‘Bomb cyclone’ triggers flooding on Mississippi, Missouri rivers



A common view of the blizzard in Greeley, Colorado, U.S. March 13, 2019 in this picture obtained from social media. Obligatory credit TWITTER @PHOTOWILLG/by way of REUTERS

A strong, late-winter “bomb cyclone” storm pushed into the U.S. Midwest and the Nice Lakes region on Friday, causing flooding alongside the Mississippi and Missouri rivers, stranding herds of cattle and raising alarms at a Nebraska nuclear energy plant.

Nebraska Governor Pete Ricketts issued an emergency declaration for the state, citing forecasts of up to 2 ft (0.sixty one m) of snow and excessive winds which might be anticipated to make journey “troublesome to unattainable” on roads.

“Nebraskans ought to watch the forecast intently within the coming days and be prepared for severe climate events together with potential historic flooding,” Ricketts stated within the declaration. “As Nebraskans know, circumstances can change shortly, and everyone must be prepared.”

Ranchers posted pictures on social media of their cattle being dug out of snowdrifts or stranded in fields.

“Widespread and very dangerous flooding will continue right now and tonight,” the Nationwide Climate Service workplace in Omaha, Nebraska, stated on Friday in a press release.

Many streams will see average to major flooding by means of the weekend, the service stated, and flooding along the Missouri River will continue into subsequent week.

Meteorologists referred to the storm as a “bomb cyclone,” a winter hurricane that types when the barometric strain drops 24 millibars in 24 hours.

The Nebraska Public Energy District declared an “unusual occasion” at its Cooper Nuclear Station power plant on Friday as a result of the potential of flooding along the Missouri.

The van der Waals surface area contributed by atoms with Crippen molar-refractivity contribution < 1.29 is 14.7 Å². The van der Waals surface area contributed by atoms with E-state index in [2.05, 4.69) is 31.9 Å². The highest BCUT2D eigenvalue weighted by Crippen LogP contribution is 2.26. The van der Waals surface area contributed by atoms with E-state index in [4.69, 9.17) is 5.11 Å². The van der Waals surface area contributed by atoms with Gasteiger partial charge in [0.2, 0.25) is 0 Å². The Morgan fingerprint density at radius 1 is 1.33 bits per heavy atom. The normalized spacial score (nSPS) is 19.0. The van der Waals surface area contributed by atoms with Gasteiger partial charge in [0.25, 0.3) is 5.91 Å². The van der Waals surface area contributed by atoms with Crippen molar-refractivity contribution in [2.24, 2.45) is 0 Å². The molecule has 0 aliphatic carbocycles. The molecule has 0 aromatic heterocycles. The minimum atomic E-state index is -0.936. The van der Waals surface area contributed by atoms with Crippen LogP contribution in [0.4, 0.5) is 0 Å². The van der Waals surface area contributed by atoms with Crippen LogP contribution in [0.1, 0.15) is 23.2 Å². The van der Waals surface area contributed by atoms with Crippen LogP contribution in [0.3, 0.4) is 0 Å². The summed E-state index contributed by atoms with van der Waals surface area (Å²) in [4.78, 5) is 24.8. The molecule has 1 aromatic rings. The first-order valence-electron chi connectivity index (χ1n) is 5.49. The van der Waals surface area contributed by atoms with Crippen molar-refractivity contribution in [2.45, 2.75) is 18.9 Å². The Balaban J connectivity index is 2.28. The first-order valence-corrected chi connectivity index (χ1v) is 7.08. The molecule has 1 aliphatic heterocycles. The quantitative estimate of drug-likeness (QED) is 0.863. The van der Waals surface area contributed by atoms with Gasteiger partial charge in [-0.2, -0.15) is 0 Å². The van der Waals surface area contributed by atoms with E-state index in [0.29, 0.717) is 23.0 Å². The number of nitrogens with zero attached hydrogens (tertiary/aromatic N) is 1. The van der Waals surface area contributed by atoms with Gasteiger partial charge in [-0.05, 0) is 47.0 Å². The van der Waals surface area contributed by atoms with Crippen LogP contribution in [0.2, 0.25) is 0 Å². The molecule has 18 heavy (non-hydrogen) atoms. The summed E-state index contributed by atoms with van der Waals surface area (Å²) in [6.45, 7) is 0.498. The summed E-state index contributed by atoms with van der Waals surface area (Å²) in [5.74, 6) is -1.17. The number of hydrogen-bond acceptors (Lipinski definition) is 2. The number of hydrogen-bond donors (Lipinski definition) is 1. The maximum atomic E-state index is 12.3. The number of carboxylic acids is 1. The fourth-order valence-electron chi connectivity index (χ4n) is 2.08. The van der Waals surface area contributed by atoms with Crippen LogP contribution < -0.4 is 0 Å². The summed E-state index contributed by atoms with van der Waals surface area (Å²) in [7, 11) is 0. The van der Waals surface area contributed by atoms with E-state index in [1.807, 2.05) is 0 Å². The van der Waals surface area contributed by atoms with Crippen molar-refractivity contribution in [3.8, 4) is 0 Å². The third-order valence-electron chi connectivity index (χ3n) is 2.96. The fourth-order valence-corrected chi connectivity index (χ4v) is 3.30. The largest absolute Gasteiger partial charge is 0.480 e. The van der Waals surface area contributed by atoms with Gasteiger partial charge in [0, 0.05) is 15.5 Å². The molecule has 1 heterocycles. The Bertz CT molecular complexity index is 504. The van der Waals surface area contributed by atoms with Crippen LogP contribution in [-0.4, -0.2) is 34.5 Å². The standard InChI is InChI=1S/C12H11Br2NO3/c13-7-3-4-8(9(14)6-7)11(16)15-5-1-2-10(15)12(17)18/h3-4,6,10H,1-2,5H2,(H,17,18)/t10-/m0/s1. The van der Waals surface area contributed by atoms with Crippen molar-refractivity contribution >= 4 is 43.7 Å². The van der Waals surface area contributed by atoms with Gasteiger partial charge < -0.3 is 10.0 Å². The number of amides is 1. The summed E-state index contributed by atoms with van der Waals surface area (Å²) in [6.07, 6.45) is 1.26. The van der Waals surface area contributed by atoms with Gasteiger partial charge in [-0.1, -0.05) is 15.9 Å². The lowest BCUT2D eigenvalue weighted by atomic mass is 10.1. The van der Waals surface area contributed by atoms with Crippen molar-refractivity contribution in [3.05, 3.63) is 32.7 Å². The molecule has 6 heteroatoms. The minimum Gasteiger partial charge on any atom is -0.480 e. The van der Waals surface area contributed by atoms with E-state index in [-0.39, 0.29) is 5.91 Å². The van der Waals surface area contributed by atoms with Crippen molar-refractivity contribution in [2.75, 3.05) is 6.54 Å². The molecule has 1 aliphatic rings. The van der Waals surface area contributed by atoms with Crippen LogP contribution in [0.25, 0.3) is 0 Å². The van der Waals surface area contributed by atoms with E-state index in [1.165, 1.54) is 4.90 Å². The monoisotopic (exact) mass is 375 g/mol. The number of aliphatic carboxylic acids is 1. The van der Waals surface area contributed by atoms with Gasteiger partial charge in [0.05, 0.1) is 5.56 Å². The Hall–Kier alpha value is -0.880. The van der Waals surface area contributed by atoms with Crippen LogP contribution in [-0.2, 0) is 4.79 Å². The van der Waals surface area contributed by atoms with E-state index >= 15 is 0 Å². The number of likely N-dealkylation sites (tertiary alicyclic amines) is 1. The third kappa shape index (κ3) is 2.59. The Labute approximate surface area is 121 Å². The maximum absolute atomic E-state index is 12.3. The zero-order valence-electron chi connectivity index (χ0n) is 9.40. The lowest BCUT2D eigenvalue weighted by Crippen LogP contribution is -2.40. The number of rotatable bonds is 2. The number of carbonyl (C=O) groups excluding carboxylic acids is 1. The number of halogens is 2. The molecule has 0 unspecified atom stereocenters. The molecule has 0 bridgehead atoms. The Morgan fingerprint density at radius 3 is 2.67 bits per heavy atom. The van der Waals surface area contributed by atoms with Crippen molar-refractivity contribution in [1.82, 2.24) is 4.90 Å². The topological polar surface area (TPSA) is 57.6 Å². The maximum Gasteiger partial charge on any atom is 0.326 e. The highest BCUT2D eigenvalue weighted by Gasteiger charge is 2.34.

Staff crammed sandbags along the river levee and procured other materials for flood protection, the agency stated. It stated the plant continued to operate safely and there was no fast menace to plant staff or to the public.

In Iowa, a disaster proclamation by Governor Kim Reynolds, issued after studies of flooding on Thursday, remained in effect.

At the storm’s peak, 2 ft of snow was dumped on Colorado’s mountain regions, forcing the cancellation of greater than 1,300 flights in Denver and stranding more than 1,000 motorists on roadsides. Many had to be rescued by police, who used faculty buses to ferry them to safety.

More than 1,200 flights have been canceled nationwide on Friday and almost 17,000 have been delayed, in accordance with the flight-monitoring website Flightaware.com.

Most power outages have been cleared by early Friday, in line with the tracking website PowerOutage.

Reporting by Rich McKay; Further reporting by Keith Coffman, Dan Whitcomb and Scott DiSavino; Writing by Dan Whitcomb, Modifying by Jonathan Oatis and Rosalba O’Brien





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